Archive for the ‘Internet Freedom’ Category
Undercover. The True Story of Britain’s Political Police. Rob Evans and Paul Lewis. Faber & Faber 2013.
Many of the reported 8,931 political campaigners on the “national data base of political extremists” took a keen interest in the publication of Undercover. Some police infiltrators had already been publicly unmasked. Mark Kennedy – “Stone” – has been fingered by Indymedia in 2010. ‘Progressive academic’ and advocate of a dialogue with Islamists, Bob Lambert, was confronted with his spy chief past at a conference to “celebrate diversity, defend multiculturalism, oppose Islamophobia and racism” in October 2011. Suddenly people on the left, and other campaigners, were reminded of the existence of intense police surveillance on our political activity.
Undercover has marked a new stage. The extracts in the Guardian, which contains fuller revelations about Kennedy and Lambert, and others’ including long-term relationships with activists, and the use of dead children’s birth certificates to procure undercover identities, did not just whet the appetite of a broader public. They raised serious issues about the involvement of what Evans and Lewis rightly call the “political police” in Britain.
One case continues to cause an uproar. On spy, Pete Black, began his work in the 1990s in anti-fascist groups, then the (what has become) Socialist Party’s Youth Against Racism in Europe (YRE). He moved on to spy on community-organised fights against legal injustices affecting the black community. Black finally began to recoil when asked to “smear” those involved in the Stephan Lawrence campaign and discover anything he could to discredit the key figure of Duwayne Brooks. (Page 156)
Questions about their role have extended to allegations about their use as agents provocateurs. It has been claimed that Lambert helped write the anti-MacDonald leaflet by London Greenpeace (an autonomous body) – the origin of the notorious libel action. It’s also said that Lambert “encouraged and even participated in an arson campaign that caused millions of pounds of damage. Lambert has firmly denied that he planted the incendiary device at the Harrow store, of Debenehams.”(Page 43) He strongly denies this, though claims credit for putting the animal rights activists involved in prison.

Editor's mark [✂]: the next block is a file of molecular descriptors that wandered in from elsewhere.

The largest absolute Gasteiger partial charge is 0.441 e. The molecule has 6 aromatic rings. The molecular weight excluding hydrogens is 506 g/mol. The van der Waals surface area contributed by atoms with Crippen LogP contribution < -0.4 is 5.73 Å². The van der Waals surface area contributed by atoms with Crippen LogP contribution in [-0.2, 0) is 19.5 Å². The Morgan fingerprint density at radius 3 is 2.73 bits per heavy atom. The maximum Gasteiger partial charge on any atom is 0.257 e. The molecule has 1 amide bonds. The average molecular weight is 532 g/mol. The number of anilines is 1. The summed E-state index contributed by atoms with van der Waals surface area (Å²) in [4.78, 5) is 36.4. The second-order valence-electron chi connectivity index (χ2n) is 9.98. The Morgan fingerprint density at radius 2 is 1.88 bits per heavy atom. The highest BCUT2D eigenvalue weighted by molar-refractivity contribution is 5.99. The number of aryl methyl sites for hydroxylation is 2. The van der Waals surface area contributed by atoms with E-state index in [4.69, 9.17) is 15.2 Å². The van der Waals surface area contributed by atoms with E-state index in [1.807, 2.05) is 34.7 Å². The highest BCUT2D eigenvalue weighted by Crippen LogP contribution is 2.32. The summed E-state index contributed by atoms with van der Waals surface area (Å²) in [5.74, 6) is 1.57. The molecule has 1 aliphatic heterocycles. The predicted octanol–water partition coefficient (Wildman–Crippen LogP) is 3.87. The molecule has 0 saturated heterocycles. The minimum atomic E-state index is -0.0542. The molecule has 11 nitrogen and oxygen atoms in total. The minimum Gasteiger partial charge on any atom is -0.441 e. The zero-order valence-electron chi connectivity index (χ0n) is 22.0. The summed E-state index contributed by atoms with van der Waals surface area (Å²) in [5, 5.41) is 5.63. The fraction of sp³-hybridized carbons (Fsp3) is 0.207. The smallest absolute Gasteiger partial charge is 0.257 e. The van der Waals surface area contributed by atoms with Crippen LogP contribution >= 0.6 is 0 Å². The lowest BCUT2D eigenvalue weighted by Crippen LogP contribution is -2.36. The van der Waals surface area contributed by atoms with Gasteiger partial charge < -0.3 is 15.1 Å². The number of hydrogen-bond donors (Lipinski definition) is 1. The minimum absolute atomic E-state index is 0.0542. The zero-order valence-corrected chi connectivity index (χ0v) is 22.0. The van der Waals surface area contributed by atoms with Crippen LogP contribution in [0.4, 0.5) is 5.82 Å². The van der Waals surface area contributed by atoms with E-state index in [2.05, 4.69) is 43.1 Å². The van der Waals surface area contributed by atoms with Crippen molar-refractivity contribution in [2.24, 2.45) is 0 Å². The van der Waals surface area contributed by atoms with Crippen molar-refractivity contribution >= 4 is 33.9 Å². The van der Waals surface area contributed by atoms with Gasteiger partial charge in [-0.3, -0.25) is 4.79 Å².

Nor is this a purely domestic matter. Kennedy has been cited in the French case, the Tarnac Affair, in which he allegedly witnessed bomb making. Briefly alluded to in Undercover (Page 265) this – dismissed – claim made headlines in Le Monde. They raised questions (details here) about Kennedy’s role in the prosecution of a group of libertarian leftists.
They Steal Identities, They Break the Law, They Sleep with the Enemy. Under these words on the book cover there is a lot more detail to ponder over in this excellent book. The causal deception the spies used to maintain their ‘cover’ deceived more than their comrades and friends. “There was no specific rule against having sexual partners. It was so commonplace they, he says, it was barely remarked on.”(Page 142) The heartbreaking stories of Charlotte, and Helen Steel, abandoned by their lying long-term partners, Lambert, the mother of Charlotte’s child, and John Dimes, whom Helen was “madly in love with”, are gut-wrenching. There are plenty of others; nine of the operatives identified in the book had “meaningful relationships” with the opposite sex. (Page 322) When the time came the agents simply slunk away
History of the Political Police.